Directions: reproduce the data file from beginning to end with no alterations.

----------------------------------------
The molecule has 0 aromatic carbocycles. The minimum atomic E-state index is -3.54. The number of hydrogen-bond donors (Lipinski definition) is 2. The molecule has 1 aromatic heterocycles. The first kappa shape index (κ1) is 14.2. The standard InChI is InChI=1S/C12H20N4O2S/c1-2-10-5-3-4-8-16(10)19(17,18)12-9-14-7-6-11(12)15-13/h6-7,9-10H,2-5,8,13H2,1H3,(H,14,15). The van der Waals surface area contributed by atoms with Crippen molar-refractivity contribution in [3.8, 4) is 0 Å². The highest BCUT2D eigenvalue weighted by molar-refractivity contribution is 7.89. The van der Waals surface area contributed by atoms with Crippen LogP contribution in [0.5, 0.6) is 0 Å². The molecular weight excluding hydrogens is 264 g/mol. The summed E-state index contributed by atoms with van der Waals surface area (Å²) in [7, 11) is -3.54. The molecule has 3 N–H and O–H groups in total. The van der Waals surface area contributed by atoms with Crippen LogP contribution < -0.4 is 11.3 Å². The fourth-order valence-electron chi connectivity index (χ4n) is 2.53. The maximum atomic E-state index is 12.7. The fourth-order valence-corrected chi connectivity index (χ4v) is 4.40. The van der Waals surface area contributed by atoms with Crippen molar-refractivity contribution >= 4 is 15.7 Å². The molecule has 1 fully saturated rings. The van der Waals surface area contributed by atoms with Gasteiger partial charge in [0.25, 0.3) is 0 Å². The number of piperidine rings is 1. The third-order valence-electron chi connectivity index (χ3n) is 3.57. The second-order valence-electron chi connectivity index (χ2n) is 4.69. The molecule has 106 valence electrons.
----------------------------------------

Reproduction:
The molecule has 0 aromatic carbocycles. The minimum atomic E-state index is -3.54. The number of hydrogen-bond donors (Lipinski definition) is 2. The molecule has 1 aromatic heterocycles. The first kappa shape index (κ1) is 14.2. The standard InChI is InChI=1S/C12H20N4O2S/c1-2-10-5-3-4-8-16(10)19(17,18)12-9-14-7-6-11(12)15-13/h6-7,9-10H,2-5,8,13H2,1H3,(H,14,15). The van der Waals surface area contributed by atoms with Crippen molar-refractivity contribution in [3.8, 4) is 0 Å². The highest BCUT2D eigenvalue weighted by molar-refractivity contribution is 7.89. The van der Waals surface area contributed by atoms with Crippen LogP contribution in [0.5, 0.6) is 0 Å². The molecular weight excluding hydrogens is 264 g/mol. The summed E-state index contributed by atoms with van der Waals surface area (Å²) in [7, 11) is -3.54. The molecule has 3 N–H and O–H groups in total. The van der Waals surface area contributed by atoms with Crippen LogP contribution < -0.4 is 11.3 Å². The fourth-order valence-electron chi connectivity index (χ4n) is 2.53. The maximum atomic E-state index is 12.7. The fourth-order valence-corrected chi connectivity index (χ4v) is 4.40. The van der Waals surface area contributed by atoms with Crippen molar-refractivity contribution >= 4 is 15.7 Å². The molecule has 1 fully saturated rings. The van der Waals surface area contributed by atoms with Gasteiger partial charge in [0.25, 0.3) is 0 Å². The number of piperidine rings is 1. The third-order valence-electron chi connectivity index (χ3n) is 3.57. The second-order valence-electron chi connectivity index (χ2n) is 4.69. The molecule has 106 valence electrons.